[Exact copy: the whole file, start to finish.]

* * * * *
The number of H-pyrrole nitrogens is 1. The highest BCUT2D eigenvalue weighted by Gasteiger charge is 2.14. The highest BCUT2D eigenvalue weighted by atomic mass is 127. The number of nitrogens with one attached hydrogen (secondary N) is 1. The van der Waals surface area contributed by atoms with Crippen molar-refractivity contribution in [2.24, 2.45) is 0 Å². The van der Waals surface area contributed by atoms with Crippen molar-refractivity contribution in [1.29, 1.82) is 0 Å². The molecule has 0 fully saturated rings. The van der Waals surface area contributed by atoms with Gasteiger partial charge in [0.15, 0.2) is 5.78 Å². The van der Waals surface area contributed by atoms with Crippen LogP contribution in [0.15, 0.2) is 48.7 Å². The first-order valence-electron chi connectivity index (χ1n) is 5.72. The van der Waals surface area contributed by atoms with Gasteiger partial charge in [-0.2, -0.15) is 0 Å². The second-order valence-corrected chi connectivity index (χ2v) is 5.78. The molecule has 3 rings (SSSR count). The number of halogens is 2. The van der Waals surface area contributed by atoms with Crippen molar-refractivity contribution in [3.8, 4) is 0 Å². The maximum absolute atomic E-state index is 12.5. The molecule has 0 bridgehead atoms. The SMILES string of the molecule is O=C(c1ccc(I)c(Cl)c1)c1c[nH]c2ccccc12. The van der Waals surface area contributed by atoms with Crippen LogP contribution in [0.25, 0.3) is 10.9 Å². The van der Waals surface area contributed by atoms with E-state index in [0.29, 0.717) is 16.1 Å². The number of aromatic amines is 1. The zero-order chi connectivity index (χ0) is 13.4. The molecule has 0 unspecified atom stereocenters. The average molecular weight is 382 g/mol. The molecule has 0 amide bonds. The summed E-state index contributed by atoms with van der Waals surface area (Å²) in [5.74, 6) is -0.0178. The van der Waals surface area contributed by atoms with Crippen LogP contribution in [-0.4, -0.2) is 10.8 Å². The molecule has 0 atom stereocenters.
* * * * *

The number of H-pyrrole nitrogens is 1. The highest BCUT2D eigenvalue weighted by Gasteiger charge is 2.14. The highest BCUT2D eigenvalue weighted by atomic mass is 127. The number of nitrogens with one attached hydrogen (secondary N) is 1. The van der Waals surface area contributed by atoms with Crippen molar-refractivity contribution in [2.24, 2.45) is 0 Å². The van der Waals surface area contributed by atoms with Crippen molar-refractivity contribution in [1.29, 1.82) is 0 Å². The molecule has 0 fully saturated rings. The van der Waals surface area contributed by atoms with Gasteiger partial charge in [0.15, 0.2) is 5.78 Å². The van der Waals surface area contributed by atoms with Crippen LogP contribution in [0.15, 0.2) is 48.7 Å². The first-order valence-electron chi connectivity index (χ1n) is 5.72. The van der Waals surface area contributed by atoms with Gasteiger partial charge in [-0.2, -0.15) is 0 Å². The second-order valence-corrected chi connectivity index (χ2v) is 5.78. The molecule has 3 rings (SSSR count). The number of halogens is 2. The van der Waals surface area contributed by atoms with Crippen molar-refractivity contribution in [3.8, 4) is 0 Å². The maximum absolute atomic E-state index is 12.5. The molecule has 0 bridgehead atoms. The SMILES string of the molecule is O=C(c1ccc(I)c(Cl)c1)c1c[nH]c2ccccc12. The van der Waals surface area contributed by atoms with Crippen LogP contribution in [0.25, 0.3) is 10.9 Å². The van der Waals surface area contributed by atoms with E-state index in [0.29, 0.717) is 16.1 Å². The number of aromatic amines is 1. The zero-order chi connectivity index (χ0) is 13.4. The molecule has 0 unspecified atom stereocenters. The average molecular weight is 382 g/mol. The molecule has 0 amide bonds. The summed E-state index contributed by atoms with van der Waals surface area (Å²) in [5.74, 6) is -0.0178. The van der Waals surface area contributed by atoms with Crippen LogP contribution in [-0.4, -0.2) is 10.8 Å². The molecule has 0 atom stereocenters.